Redox flow batteries will carve out a 360 MWh market in 2020 worth $190 million, according to a new report from Lux Research.
Commercial development of flow batteries is still in the early stages. Vanadium-based systems lead the market, accounting for 75 MWh of deployed systems. However, bromide-based systems are less expensive and will eventually perform better. In Lux Research’s model, vanadium redox flow batteries (VRFBs) are the most expensive flow battery chemistry, costing $516/kWh in 2024. Zinc bromide (ZnBr) will be the cheapest flow battery at $391/kWh in the same year, but questions remain surrounding their lifetime and operating costs.
While VRFB developers claim that sourcing vanadium from flyash will reduce costs from over $500/kWh today to $300/kWh at scale, Lux finds that even in the unrealistic scenario of a free vanadium electrolyte, VRFB system costs will be $324/kWh in 2024.
Because flow batteries suffer from relatively poor power density, improving this metric will drive costs down. Improvements in cell stack power density, for example, can cut VRFB system costs by 33 percent.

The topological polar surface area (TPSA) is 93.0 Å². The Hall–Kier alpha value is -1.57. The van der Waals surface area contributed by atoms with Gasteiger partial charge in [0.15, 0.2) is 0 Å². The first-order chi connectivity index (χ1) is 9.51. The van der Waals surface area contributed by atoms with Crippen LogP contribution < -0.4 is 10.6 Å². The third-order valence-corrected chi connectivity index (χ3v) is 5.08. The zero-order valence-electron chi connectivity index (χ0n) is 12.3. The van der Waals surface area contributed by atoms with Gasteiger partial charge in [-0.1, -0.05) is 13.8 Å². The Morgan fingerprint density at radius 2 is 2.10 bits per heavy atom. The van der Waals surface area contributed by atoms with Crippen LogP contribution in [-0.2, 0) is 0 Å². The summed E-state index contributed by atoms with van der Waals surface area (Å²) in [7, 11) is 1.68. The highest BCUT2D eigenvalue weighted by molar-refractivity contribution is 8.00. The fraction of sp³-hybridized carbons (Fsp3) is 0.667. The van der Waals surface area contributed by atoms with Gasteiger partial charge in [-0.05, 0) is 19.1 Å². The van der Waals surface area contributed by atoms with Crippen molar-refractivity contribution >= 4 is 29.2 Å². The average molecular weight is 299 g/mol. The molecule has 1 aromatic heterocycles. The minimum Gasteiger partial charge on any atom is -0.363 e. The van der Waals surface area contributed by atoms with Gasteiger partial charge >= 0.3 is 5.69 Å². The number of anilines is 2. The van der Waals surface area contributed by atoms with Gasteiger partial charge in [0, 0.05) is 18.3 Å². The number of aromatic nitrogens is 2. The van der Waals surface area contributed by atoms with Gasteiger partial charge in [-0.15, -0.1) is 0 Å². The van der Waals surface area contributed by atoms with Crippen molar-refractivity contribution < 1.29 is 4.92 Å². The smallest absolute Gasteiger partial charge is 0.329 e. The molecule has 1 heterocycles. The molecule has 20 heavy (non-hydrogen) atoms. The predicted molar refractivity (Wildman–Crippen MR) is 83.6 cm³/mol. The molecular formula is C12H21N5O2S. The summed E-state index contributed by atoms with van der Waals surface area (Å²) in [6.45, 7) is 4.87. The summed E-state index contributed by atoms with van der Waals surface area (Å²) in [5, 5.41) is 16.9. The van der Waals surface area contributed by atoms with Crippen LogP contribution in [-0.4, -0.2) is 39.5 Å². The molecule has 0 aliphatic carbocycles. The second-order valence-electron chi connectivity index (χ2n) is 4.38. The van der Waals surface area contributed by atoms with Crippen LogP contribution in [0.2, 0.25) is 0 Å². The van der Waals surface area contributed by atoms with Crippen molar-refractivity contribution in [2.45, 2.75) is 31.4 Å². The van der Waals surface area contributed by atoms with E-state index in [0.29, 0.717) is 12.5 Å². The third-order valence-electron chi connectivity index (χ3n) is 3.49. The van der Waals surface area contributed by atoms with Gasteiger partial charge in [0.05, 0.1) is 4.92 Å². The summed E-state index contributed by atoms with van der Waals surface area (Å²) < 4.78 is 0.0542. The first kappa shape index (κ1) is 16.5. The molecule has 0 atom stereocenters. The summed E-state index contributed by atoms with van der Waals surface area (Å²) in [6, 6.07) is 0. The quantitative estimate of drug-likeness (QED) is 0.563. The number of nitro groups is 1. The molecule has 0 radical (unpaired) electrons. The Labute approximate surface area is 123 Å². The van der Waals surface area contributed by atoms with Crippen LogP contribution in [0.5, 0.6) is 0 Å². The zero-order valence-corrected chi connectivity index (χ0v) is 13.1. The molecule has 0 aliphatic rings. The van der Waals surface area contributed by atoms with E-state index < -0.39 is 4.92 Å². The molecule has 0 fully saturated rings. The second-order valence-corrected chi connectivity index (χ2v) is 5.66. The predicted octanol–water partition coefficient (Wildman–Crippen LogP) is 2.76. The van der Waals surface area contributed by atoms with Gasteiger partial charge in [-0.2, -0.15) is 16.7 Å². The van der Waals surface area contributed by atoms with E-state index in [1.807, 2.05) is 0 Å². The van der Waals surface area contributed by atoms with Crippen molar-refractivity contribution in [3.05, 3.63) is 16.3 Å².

Flow batteries will remain limited to longer duration applications, competing directly with fast-moving targets in Li-ion and other next-generation storage technologies, Lux says.
The report, “Flow Battery Cost Reduction: Exploring Strategies to Improve Market Adoption,” is part of the Lux Research Energy Storage Intelligence service.
Navigant Research says the batteries industry as a whole is in the midst of a dramatic transformation. It predicts the overall advanced batteries industry will grow from a $20.1 billion market in 2014 to a $46.5 billion market in 2023.